His interests in Chinese history were widespread, and it is difficult to note areas in which he did not involve himself, either directly or through his colleagues and students. While he did no research in the very early eras, for example, he was fascinated with archaeology in China. I recall my personal pleasure in pulling the paper tab to open the weekly Illustrated London News, which he received at home and which provided him the most recent reports of much in the field of archaeology. (We probably received it at home so that his wife could review news of Biblical archaeology, the kids could look at the pictures, and he could keep up with cricket, which he had played at his British boarding school in Cheefoo, Shantung Province.) For about thirty years after the Communist assumption of power, he was not interested in returning to China, but when in 1981 a tour of the new digs of old archaeological sites was announced, aged 86, he signed up right away, and he and his wife went off for his final trip to the land of his birth and the burial place of his parents and other members of his family. It was a very successful trip.

His three best known works(3) span his career and are indicative of his interests and abilities in that they are so different in purpose and type. The Literary Inquisition of Ch'ien-lung (1935) resulted from his dissertation, and John Fairbank wrote that it "alone made him the risen star of American China studies, and there was much more to come over the next forty years"(4) (actually over fifty years). A Short History of the Chinese People (1943) originally was conceived to be one of a set of three short histories: India, Japan, and China. His was the only one completed, and it is dedicated to Robert K. Reischauer - "first American casualty in the Second World War" - who was to have written the book on Japan but was killed in Shanghai during a Japanese air raid. At its publication Hu Shih called it "the best history of China ever published in any European language."(5) For many students and other readers in the United States and elsewhere it was their first introduction to Chinese history, and it remained in print for about a quarter of a century. The third major work, The Ming Biographical Dictionary, will be a primary reference for much longer than a quarter century. Goodrich not only helped to initiate this project and raised money for it, he also edited the work meticulously and wrote many of the articles himself (and also rewrote many of the other contributions). The Institut de France's Academie des Inscriptions et Belles Lettres granted the book the Stanislas Julien Award as the best publication in Sinology for 1976; this pleased him very much.(6)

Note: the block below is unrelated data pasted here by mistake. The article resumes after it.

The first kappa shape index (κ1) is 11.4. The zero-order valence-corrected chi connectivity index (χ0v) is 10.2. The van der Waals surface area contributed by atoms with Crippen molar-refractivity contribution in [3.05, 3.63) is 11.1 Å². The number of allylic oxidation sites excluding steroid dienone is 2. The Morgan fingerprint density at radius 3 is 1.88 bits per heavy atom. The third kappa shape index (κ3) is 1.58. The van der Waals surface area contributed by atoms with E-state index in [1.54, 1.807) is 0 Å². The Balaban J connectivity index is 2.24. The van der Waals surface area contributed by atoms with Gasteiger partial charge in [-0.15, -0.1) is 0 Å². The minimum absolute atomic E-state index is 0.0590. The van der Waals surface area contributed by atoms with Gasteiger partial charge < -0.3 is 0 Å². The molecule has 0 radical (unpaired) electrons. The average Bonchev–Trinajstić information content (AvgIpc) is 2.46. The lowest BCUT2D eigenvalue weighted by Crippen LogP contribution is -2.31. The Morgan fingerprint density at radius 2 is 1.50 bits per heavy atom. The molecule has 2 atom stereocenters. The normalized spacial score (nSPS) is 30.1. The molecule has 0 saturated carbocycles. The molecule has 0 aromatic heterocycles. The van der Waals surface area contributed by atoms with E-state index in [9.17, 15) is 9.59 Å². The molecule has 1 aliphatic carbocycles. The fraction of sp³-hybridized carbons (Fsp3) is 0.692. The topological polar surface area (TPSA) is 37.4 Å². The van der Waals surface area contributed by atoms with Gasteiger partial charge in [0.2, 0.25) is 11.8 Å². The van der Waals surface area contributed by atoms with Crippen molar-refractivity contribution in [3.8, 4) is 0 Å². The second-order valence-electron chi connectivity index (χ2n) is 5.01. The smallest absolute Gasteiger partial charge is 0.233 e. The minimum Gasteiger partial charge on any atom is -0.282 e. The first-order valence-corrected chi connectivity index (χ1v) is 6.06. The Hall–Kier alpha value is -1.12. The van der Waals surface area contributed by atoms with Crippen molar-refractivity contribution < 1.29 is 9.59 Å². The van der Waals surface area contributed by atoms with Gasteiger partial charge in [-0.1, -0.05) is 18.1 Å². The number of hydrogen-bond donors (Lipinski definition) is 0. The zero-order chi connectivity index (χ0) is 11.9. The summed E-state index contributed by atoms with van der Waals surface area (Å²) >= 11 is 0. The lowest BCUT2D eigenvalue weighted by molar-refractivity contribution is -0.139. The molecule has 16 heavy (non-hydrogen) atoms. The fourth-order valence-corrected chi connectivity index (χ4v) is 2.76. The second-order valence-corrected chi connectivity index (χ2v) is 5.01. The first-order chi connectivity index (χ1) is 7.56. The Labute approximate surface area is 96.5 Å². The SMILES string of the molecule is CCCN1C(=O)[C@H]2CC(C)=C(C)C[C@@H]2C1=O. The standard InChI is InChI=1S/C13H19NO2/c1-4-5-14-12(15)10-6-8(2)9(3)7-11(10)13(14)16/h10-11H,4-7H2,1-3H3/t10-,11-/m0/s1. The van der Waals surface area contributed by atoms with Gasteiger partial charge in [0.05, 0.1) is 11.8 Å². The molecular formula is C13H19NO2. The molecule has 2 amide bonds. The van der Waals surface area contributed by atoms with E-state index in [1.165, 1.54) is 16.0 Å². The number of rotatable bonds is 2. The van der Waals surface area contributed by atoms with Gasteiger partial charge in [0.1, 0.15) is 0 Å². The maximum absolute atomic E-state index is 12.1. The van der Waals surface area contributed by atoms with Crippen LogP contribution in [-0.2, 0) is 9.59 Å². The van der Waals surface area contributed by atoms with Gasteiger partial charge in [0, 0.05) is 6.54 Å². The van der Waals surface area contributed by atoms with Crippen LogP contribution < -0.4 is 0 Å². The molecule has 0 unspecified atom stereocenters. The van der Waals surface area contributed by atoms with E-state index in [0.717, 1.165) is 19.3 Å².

Gathering and sharing information were important to Prof. Goodrich. Research and the ensuing articles and books were one approach, another was writing reviews in which he would put forth information not otherwise easily available, and yet another was writing letters to authors, students, and friends raising issues, adding or correcting specifics, even correcting spelling.(7) During the Depression of the 1930s with its very tight budget restraints, he was able to help make the East Asian Library at Columbia University one of the leading sinological collections in the United States, and it was fitting that his office as chairman of the Department of Chinese and Japanese Studies, shared with C. C. Wang, was connected to the wonderful space in Low Library that then housed the library. In addition he had a small study high in Butler Lib421 2132LUZ585LCG1

In 1926 L. Carrington Goodrich began at Columbia University his graduate studies in Chinese history and soon joined the American Oriental Society. For the next sixty years he was a member of the Society and he promoted the study of Chinese history and the scholarly profession in a variety of ways.(1) This article is but an indication of one of the ways, concentrating on his research and publications spanning six decades.(2)

His interests in Chinese history were widespread, and it is difficult to note areas in which he did not involve himself, either directly or through his colleagues and students. While he did no research in the very early eras, for example, he was fascinated with archaeology in China. I recall my personal pleasure in pulling the paper tab to open the weekly Illustrated London News, which he received at home and which provided him the most recent reports of much in the field of archaeology. (We probably received it at home so that his wife could review news of Biblical archaeology, the kids could look at the pictures, and he could keep up with cricket, which he had played at his British boarding school in Cheefoo, Shantung Province.) For about thirty years after the Communist assumption of power, he was not interested in returning to China, but when in 1981 a tour of the new digs of old archaeological sites was announced, aged 86, he signed up right away, and he and his wife went off for his final trip to the land of his birth and the burial place of his parents and other members of his family. It was a very successful trip.